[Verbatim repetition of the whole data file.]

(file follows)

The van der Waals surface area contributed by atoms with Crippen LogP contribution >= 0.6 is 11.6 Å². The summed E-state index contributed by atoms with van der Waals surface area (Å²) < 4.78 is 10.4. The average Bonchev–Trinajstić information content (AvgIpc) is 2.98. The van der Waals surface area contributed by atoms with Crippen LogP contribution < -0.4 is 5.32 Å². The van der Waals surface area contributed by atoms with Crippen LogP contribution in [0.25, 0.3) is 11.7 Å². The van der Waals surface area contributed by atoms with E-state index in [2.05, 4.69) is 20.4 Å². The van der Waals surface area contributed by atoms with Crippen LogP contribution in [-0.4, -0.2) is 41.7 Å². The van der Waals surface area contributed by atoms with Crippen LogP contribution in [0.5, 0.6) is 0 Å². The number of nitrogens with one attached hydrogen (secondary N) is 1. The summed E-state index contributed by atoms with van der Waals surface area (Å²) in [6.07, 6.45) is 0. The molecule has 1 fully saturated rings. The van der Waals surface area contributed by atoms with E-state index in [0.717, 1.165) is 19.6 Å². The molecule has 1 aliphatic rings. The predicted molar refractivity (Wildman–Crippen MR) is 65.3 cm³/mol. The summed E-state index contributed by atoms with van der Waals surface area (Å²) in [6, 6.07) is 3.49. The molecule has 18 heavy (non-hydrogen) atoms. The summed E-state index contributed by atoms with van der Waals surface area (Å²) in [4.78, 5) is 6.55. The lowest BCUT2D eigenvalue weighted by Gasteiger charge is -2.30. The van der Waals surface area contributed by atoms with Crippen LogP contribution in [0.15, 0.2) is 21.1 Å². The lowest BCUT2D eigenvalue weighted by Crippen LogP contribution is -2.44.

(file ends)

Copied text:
The van der Waals surface area contributed by atoms with Crippen LogP contribution >= 0.6 is 11.6 Å². The summed E-state index contributed by atoms with van der Waals surface area (Å²) < 4.78 is 10.4. The average Bonchev–Trinajstić information content (AvgIpc) is 2.98. The van der Waals surface area contributed by atoms with Crippen LogP contribution < -0.4 is 5.32 Å². The van der Waals surface area contributed by atoms with Crippen LogP contribution in [0.25, 0.3) is 11.7 Å². The van der Waals surface area contributed by atoms with E-state index in [2.05, 4.69) is 20.4 Å². The van der Waals surface area contributed by atoms with Crippen LogP contribution in [-0.4, -0.2) is 41.7 Å². The van der Waals surface area contributed by atoms with Crippen LogP contribution in [0.5, 0.6) is 0 Å². The number of nitrogens with one attached hydrogen (secondary N) is 1. The summed E-state index contributed by atoms with van der Waals surface area (Å²) in [6.07, 6.45) is 0. The molecule has 1 fully saturated rings. The van der Waals surface area contributed by atoms with E-state index in [0.717, 1.165) is 19.6 Å². The molecule has 1 aliphatic rings. The predicted molar refractivity (Wildman–Crippen MR) is 65.3 cm³/mol. The summed E-state index contributed by atoms with van der Waals surface area (Å²) in [6, 6.07) is 3.49. The molecule has 18 heavy (non-hydrogen) atoms. The summed E-state index contributed by atoms with van der Waals surface area (Å²) in [4.78, 5) is 6.55. The lowest BCUT2D eigenvalue weighted by Gasteiger charge is -2.30. The van der Waals surface area contributed by atoms with Crippen LogP contribution in [0.15, 0.2) is 21.1 Å². The lowest BCUT2D eigenvalue weighted by Crippen LogP contribution is -2.44.